Last Updated on February 28, 2015 by Jimson Lee
What are the limits to Masters track?
We know about attrition and the effects of aging on fast twitch fibers. For more insight, see my earlier posts on Speed and the Masters Sprinter and The Attrition Rate of a 400 meter Sprinter.
Why is there a jump in performance in the “older” age groups? A smaller sample pool? It’s not uncommon to have 4 rounds in the M45-55 age groups. Over 81 athletes requires 4 rounds at International meets. Good luck getting 8 guys to show up for the M95 100 meter dash.
Let’s dissect the 100 meters. (Save the 400m for a later date)
First, notice how the World Records are set at the beginning of the respective age groups? That’s why you’ll see athletes “ducking” in the tail end of their age groups. The most common excuse is financial hardship for long travel.
Why the sharp decline in performance at the older groups?
In this study, Med Sci Sports Exerc. 2003 Aug;35(8):1419-28, they measured the following factors at 10 meter intervals of the 100 meter race:
- stride length
- stride rate
- ground contact time
- flight time during the acceleration
- peak velocity
- deceleration phase
From the study, the general decline in sprint performances with age were evident around the 65-70 year old age groups and they concluded it was primarily related to reduction in stride length and increase in ground contact time.
Gee, thanks guys, we know it’s related, but what is the true cause?
Do you really believe it’s your neurons slowing down?
Lack of strength in your infrastructure (bones and muscles)? If so, perhaps it’s the loss of muscle mass in men and osteoporosis in women?
If that’s the case, then there’s a lot to be said about the long term effects of an acidic diet, and why you should strive for a more alkaline diet. That’s theory #1. More on that later.
Below is the original summary of the research paper:
Med Sci Sports Exerc. 2003 Aug;35(8):1419-28.
Age-related differences in 100-m sprint performance in male and female master runners. Korhonen MT, Mero A, Suominen H.
Department of Health Sciences, University of Jyväskylä, Jyväskylä, Finland. email@example.com
PURPOSE: This study was undertaken to investigate age-related differences in the velocity and selected stride parameters in male and female master sprinters and to determine which stride characteristics were related to the overall decline in the performance of the 100 m with age.
METHODS: The performances of 70 finalists (males 40-88 yr, females 35-87 yr) at the European Veterans Athletics Championships were recorded using two high-speed cameras (200 Hz) with a panning video technique and distance markers at 10-m intervals. Velocity, stride length (SL), stride rate (SR), ground contact time (CT), and flight time (FT) during the acceleration, peak velocity, and deceleration phases of the 100-m race were determined from the video records with the aid of the Peak Performance analysis system.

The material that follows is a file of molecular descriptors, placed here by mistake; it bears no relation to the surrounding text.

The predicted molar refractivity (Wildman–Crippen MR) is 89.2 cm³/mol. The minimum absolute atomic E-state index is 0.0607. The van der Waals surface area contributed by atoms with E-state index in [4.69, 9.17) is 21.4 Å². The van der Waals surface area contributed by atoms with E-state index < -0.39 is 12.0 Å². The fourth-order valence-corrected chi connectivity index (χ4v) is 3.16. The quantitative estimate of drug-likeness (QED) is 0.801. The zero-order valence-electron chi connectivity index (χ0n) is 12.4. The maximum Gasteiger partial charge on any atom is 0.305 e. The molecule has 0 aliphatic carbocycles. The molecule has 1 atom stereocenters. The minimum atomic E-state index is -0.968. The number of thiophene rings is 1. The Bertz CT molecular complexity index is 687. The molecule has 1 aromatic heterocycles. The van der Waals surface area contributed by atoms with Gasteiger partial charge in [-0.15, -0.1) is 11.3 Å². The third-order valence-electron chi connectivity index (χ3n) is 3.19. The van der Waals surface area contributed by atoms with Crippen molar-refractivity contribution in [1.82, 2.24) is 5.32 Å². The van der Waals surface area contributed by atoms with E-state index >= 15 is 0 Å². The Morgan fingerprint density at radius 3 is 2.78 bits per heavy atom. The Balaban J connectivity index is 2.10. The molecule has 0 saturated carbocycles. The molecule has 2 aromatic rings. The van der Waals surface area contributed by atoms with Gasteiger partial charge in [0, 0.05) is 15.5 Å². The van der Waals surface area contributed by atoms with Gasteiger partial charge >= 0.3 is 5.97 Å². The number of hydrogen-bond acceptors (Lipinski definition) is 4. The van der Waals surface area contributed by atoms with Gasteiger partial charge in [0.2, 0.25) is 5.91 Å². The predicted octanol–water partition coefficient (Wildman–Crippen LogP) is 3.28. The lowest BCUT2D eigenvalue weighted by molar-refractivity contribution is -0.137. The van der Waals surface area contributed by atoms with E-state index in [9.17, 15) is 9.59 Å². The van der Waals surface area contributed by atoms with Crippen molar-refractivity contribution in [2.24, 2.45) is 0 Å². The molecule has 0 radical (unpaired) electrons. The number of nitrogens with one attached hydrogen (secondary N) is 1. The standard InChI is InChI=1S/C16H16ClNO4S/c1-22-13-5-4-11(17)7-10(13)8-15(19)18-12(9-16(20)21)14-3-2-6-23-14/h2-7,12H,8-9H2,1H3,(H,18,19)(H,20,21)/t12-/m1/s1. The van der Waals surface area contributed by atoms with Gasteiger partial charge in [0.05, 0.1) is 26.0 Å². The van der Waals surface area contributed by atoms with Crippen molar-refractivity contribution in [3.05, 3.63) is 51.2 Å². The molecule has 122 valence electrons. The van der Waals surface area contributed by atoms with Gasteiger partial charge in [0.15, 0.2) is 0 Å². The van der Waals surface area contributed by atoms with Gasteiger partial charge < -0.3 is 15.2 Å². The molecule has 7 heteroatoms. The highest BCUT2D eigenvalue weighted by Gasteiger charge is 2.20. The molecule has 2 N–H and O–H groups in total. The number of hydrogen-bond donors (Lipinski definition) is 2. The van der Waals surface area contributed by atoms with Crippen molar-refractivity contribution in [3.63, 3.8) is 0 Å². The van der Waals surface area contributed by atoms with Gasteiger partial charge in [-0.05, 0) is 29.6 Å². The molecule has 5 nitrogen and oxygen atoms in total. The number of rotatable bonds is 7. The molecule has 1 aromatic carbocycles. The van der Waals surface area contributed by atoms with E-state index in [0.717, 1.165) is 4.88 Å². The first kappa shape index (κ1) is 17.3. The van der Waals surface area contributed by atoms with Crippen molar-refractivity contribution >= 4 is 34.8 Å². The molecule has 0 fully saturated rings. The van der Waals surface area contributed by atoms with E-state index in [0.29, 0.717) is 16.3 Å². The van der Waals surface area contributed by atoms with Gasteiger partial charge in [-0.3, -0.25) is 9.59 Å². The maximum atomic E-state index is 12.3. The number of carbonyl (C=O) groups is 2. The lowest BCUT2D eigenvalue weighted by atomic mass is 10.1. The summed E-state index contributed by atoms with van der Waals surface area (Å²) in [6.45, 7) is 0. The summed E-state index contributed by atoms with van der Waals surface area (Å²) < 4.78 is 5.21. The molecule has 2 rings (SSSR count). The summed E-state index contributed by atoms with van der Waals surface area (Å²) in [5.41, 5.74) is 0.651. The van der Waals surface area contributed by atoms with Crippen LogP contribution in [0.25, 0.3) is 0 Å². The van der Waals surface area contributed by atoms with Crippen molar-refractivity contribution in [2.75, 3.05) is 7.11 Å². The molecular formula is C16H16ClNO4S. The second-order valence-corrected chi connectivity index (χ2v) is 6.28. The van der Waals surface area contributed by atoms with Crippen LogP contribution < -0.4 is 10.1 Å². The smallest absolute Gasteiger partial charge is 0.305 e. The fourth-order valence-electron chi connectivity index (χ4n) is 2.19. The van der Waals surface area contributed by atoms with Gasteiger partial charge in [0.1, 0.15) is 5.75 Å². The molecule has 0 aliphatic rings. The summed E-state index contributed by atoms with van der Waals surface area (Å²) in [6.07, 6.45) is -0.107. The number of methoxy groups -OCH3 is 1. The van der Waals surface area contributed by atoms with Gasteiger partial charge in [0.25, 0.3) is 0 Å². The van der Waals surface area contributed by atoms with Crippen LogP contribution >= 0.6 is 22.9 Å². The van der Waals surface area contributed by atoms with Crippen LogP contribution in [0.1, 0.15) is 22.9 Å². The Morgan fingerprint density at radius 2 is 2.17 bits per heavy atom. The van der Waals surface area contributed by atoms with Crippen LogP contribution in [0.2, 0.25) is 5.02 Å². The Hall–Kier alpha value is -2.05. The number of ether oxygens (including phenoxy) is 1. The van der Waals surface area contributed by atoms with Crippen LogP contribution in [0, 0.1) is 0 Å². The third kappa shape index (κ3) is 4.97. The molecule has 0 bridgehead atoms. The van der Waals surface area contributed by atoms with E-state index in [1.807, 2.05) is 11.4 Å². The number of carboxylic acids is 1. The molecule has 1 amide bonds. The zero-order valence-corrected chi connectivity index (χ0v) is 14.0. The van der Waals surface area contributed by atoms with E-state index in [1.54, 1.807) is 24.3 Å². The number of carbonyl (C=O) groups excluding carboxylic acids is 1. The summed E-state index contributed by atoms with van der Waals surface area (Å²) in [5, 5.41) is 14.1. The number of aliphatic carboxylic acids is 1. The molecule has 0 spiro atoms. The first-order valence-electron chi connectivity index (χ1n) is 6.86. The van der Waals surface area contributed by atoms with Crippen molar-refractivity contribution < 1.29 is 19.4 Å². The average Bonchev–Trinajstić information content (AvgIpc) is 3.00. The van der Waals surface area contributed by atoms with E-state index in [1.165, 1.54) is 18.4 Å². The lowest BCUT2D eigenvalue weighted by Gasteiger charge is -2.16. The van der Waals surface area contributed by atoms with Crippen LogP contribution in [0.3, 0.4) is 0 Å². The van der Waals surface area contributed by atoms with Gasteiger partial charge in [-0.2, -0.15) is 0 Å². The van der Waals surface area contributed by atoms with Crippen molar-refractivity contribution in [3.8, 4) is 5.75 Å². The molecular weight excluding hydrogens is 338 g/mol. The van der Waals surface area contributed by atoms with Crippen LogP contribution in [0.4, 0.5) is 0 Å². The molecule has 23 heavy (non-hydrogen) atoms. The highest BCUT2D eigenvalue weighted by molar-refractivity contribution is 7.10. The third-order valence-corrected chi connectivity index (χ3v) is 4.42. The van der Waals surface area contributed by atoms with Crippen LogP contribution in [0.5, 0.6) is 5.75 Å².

RESULTS: There was a general decline in sprint performances with age, the decrease becoming more evident around 65-70 yr of age. The velocity during the different phases of the run declined on average from 5 to 6% per decade in males and from 5 to 7% per decade in females. Similarly, SL showed clear reductions with increasing age, whereas SR remained unchanged until the oldest age groups in both genders. Furthermore, the CT, which correlated with velocity, was significantly longer, and FT, which correlated with both velocity and SL, was shorter in older age groups.
CONCLUSION: Our findings indicated that age-associated differences in velocity in elite master sprinters were similar in each phase of the 100-m run. The deterioration of the overall performance with age was primarily related to reduction in SL and increase in CT.
There have been, not only this competition performance study in year 2003, but also series of other studies at the University of Jyväskylä (Finland) that have examined the specific biomechanical and neuromuscular (and training) mechanisms responsible for the decline in sprint performance with age. For those of you interested, some results of works have been summarized in Marko Korhonen’s PhD dissertation that is available (for free, pdf) at digital archive under:
Jimson Lee says
@JT – wow, a big Thank you!
It is always fun to read something that says the why but not the how part.
He ran faster because he put out a greater force, okay but how did he do it?
He jump farther because of a great take off, but how did he perform a great take off?
Very interesting how peak performance ratios must be adjusted and yet be indicated as a peak performances.